20% of Americans Already Live in Areas Short of Primary Care Clinicians

While the Patient Protection and Affordable Care Act may have increased insurance coverage for many, nearly 20 percent of Americans live in an area where there are too few primary care physicians to serve the community, according to a report from Stateline.

Federal guidelines recommend maximum population to physician ratios of 3,500 to 1 for primary care providers, according to the report. Because this ratio is exceeded for one in five Americans, the newly insured may not be able to reap the benefit of their health plans, especially if they face barriers to traveling far afield for care.

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While the federal government projects a physician increase of 7 percent by 2024, the Census Bureau estimates a 36 percent increase in Americans 65 and older in the same timeframe. Thus, the primary care physician shortage is only expected to increase, with a 45,000 physician shortage nationwide by 2020, according to an estimate from the Association of American Medical Colleges.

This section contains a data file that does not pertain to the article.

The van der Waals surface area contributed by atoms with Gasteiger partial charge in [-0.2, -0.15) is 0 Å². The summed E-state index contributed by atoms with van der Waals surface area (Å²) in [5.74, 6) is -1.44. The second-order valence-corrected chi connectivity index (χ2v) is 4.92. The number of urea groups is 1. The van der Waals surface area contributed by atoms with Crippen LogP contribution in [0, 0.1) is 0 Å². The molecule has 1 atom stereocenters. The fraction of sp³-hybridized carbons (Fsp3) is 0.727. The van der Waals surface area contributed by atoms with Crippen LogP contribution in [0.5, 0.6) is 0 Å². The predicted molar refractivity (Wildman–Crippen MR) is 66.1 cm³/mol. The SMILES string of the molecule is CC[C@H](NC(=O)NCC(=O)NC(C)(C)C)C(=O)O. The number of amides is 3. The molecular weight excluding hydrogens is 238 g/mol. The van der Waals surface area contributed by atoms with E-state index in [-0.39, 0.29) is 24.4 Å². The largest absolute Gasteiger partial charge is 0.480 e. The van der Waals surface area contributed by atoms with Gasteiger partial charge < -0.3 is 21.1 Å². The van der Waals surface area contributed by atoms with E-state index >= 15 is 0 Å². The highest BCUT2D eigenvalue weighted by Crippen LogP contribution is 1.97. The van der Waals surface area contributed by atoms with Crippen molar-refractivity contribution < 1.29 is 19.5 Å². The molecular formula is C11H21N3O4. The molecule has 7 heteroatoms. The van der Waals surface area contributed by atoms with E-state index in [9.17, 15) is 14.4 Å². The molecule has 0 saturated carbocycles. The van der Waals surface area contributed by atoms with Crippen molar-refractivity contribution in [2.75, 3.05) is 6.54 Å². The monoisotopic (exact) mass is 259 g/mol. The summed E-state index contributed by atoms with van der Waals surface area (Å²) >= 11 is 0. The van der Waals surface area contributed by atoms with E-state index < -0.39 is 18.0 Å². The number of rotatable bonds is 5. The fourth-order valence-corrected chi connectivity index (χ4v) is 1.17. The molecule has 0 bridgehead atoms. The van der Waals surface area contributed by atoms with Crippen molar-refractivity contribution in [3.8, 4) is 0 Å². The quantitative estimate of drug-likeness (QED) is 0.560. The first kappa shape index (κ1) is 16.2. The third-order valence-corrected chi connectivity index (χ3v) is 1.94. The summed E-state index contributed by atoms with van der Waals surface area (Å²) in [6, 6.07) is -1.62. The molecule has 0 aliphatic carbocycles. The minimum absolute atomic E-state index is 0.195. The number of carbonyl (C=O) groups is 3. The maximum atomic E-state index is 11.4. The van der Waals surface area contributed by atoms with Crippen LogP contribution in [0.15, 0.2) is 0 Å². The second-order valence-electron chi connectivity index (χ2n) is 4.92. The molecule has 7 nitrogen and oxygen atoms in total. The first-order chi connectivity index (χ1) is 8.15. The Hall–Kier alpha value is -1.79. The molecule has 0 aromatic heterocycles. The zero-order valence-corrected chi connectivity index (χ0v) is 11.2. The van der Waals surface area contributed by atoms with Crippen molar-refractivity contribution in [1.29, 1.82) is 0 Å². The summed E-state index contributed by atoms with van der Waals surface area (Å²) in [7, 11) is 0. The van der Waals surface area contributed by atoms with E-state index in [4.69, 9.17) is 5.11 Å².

A primary care physician earns $3 million less over his or her career than a specialty physician, according to the report. In addition, AAMC surveys seem to indicate a primary deterrent to choosing primary care is the perceived work-life balance issues associated with the specialty — that new physicians value average-length work weeks as well as uninterrupted nights and weekends. This concern may also be partly because of the proportion of women currently training as physicians — 50 percent — who seem to prefer schedules compatible with family life, according to AAMC's director of federal affairs, Christine Mitchell.

States with between 25 and 29 percent of their populations living in an area with a primary care shortage include: Arizona, Idaho, Illinois, Montana, North Dakota, South Carolina, South Dakota. In Alabama, Missouri and Wyoming, 30 or more percent of the population lives in an area of primary care shortage, New Mexico has more than 40 percent of its population with poor access to primary care, and more than 50 percent of people in both Louisiana and Mississippi don't have enough access to primary care physicians, according to Kaiser Health News.

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